Use all the room on your color tester silk before you steam it.

If you like one of your color experiments and want to make a batch of that new color, use a graduated eyedropper or syringe to measure it into a small cup or jar with a lid. Your 3 drops yellow + 1 drop magenta would translate to 3 ml. (or 1/4 teaspoons, whatever your eyedropper shows) of yellow and 1 ml. of magenta dye put into the cup. If you think you’ll need a larger amount, double the formula to 6 yellow + 2 magenta. Since you have the exact measurements, you can make this same color any time you need more.

Dye being placed into mixing cup with graduated eyedropper

Measure dyes into a cup using your formula to make a new color.

Put a small piece of masking tape on the jar and the lid. Write your formula on both pieces of tape (3 yel. + 1 mag.) using the fine point permanent marker. That way, you can see your color from the top as well as the side of the jar.

Writing color formula on masking tape applied to jar

Label your dye jar on the side and on the lid.

Several jars with formula labels on lids

Labeling the tops and sides of the jars makes it easier to find your colors when you need them.

When the color tester silk has been steamed, rinsed, and ironed, you’ll want to save your new colors individually onto index cards that can be kept in a small file box (like a recipe box). Here’s the most efficient way I’ve found to do this:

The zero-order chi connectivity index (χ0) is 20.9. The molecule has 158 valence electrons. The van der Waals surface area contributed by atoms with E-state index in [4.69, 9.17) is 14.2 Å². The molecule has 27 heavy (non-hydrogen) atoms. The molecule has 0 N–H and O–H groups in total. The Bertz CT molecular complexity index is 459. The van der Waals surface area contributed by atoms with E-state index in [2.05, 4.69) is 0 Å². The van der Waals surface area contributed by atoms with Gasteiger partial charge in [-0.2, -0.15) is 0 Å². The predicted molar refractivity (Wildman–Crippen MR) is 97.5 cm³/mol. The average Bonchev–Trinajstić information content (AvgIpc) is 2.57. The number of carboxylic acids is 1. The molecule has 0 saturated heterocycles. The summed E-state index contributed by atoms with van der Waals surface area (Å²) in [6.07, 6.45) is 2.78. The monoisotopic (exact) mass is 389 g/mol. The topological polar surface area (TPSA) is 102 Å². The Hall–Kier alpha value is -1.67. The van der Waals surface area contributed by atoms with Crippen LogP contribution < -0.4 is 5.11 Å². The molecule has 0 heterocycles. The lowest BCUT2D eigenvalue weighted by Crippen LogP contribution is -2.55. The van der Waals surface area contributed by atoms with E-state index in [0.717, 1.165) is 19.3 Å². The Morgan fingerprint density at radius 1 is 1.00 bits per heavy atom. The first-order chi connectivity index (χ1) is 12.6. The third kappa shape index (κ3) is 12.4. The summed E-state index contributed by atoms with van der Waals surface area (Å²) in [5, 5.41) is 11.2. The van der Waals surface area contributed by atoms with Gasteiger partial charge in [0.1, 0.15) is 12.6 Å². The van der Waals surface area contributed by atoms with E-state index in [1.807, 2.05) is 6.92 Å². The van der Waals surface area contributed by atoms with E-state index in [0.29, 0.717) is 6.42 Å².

Place a strip of wide masking tape (my tape is 2 inches wide) onto a fabric cutting board; line it up straight along the inch marks. With a fabric cutting wheel, cut across the tape so that it cuts into 2 1/2 inch long pieces.  I have a designated fabric cutting wheel just for cutting tape.   That way, I don’t have to keep replacing blades when I need a sharp one for fabric.

Using a fabric cutting ruler for a straight edge, cut the tape the long way into four pieces (each little piece of tape is now 2 1/2 inches by 1/2 inch). You could also buy 1/4 inch masking tape and skip this tape-cutting step.  I use the 2-inch wide tape because I have so much of it on hand (I also use it for steaming silk and lots of other things around the studio).

Wide masking tape on cutting board with circular fabric cutter and ruler

Cut masking tape into 2 1/2 x 1/2 inch pieces.

Now cut a 2-inch square of color from your color tester silk using a fabric cutting wheel. I’ve found if you cut these color squares too small, it’s not as easy to see the colors accurately. Two to two-and-a-half inches seems to be the largest size that will fit on the card, which is about right.

Silk scrap with color swatches on cutting board with circular fabric cutter and ruler

Cut your color samples into 2 or 2 1/2 inch squares.

Next, tape the swatch to an index card with the 2 1/2 inch pieces of masking tape you cut.  Leave as much color showing as you can.

Color swatch about to be taped onto info card

Tape the color swatch to an index card.

Now label your card with the dye brand, the date (month/year), and the name of the color or the formula. You should make a card swatch of each of the colors you buy as well as the ones you mix.

Finished color card

Label the card with the date, dye brand, and formula.

In your color box, you should have a section for each color family. I have a divider for each of the following: Reds, Oranges, Yellows, Greens, Blues, Purples, Browns/Blacks/Grays, and Miscellaneous Notes.

Recipe box being opened to reveal divider labels and color cards

A recipe box makes a good file keeper for your color swatch cards.

Zoom view of color box divider tabs

Use dividers to keep your colors organized.